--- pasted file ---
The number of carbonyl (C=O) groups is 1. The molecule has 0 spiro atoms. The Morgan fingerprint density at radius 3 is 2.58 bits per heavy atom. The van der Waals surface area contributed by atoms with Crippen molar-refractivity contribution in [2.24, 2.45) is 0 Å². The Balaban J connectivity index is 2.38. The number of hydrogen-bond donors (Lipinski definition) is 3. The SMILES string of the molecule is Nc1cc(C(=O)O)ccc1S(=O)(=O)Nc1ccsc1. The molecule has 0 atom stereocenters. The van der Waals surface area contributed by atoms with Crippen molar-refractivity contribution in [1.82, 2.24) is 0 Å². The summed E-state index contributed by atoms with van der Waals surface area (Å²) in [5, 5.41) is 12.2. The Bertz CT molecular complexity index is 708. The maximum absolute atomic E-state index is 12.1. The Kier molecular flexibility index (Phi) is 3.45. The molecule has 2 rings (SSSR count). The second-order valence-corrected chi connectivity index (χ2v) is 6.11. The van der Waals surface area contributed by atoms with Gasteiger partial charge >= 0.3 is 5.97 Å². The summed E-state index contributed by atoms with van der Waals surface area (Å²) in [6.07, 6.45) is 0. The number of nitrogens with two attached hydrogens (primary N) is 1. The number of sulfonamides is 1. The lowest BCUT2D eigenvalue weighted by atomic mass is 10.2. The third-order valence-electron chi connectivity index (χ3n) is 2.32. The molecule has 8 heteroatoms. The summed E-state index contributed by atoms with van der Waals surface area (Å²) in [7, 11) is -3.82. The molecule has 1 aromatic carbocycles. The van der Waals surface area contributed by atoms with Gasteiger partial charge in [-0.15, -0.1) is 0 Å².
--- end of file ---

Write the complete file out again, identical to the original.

The number of carbonyl (C=O) groups is 1. The molecule has 0 spiro atoms. The Morgan fingerprint density at radius 3 is 2.58 bits per heavy atom. The van der Waals surface area contributed by atoms with Crippen molar-refractivity contribution in [2.24, 2.45) is 0 Å². The Balaban J connectivity index is 2.38. The number of hydrogen-bond donors (Lipinski definition) is 3. The SMILES string of the molecule is Nc1cc(C(=O)O)ccc1S(=O)(=O)Nc1ccsc1. The molecule has 0 atom stereocenters. The van der Waals surface area contributed by atoms with Crippen molar-refractivity contribution in [1.82, 2.24) is 0 Å². The summed E-state index contributed by atoms with van der Waals surface area (Å²) in [5, 5.41) is 12.2. The Bertz CT molecular complexity index is 708. The maximum absolute atomic E-state index is 12.1. The Kier molecular flexibility index (Phi) is 3.45. The molecule has 2 rings (SSSR count). The second-order valence-corrected chi connectivity index (χ2v) is 6.11. The van der Waals surface area contributed by atoms with Gasteiger partial charge >= 0.3 is 5.97 Å². The summed E-state index contributed by atoms with van der Waals surface area (Å²) in [6.07, 6.45) is 0. The number of nitrogens with two attached hydrogens (primary N) is 1. The number of sulfonamides is 1. The lowest BCUT2D eigenvalue weighted by atomic mass is 10.2. The third-order valence-electron chi connectivity index (χ3n) is 2.32. The molecule has 8 heteroatoms. The summed E-state index contributed by atoms with van der Waals surface area (Å²) in [7, 11) is -3.82. The molecule has 1 aromatic carbocycles. The van der Waals surface area contributed by atoms with Gasteiger partial charge in [-0.15, -0.1) is 0 Å².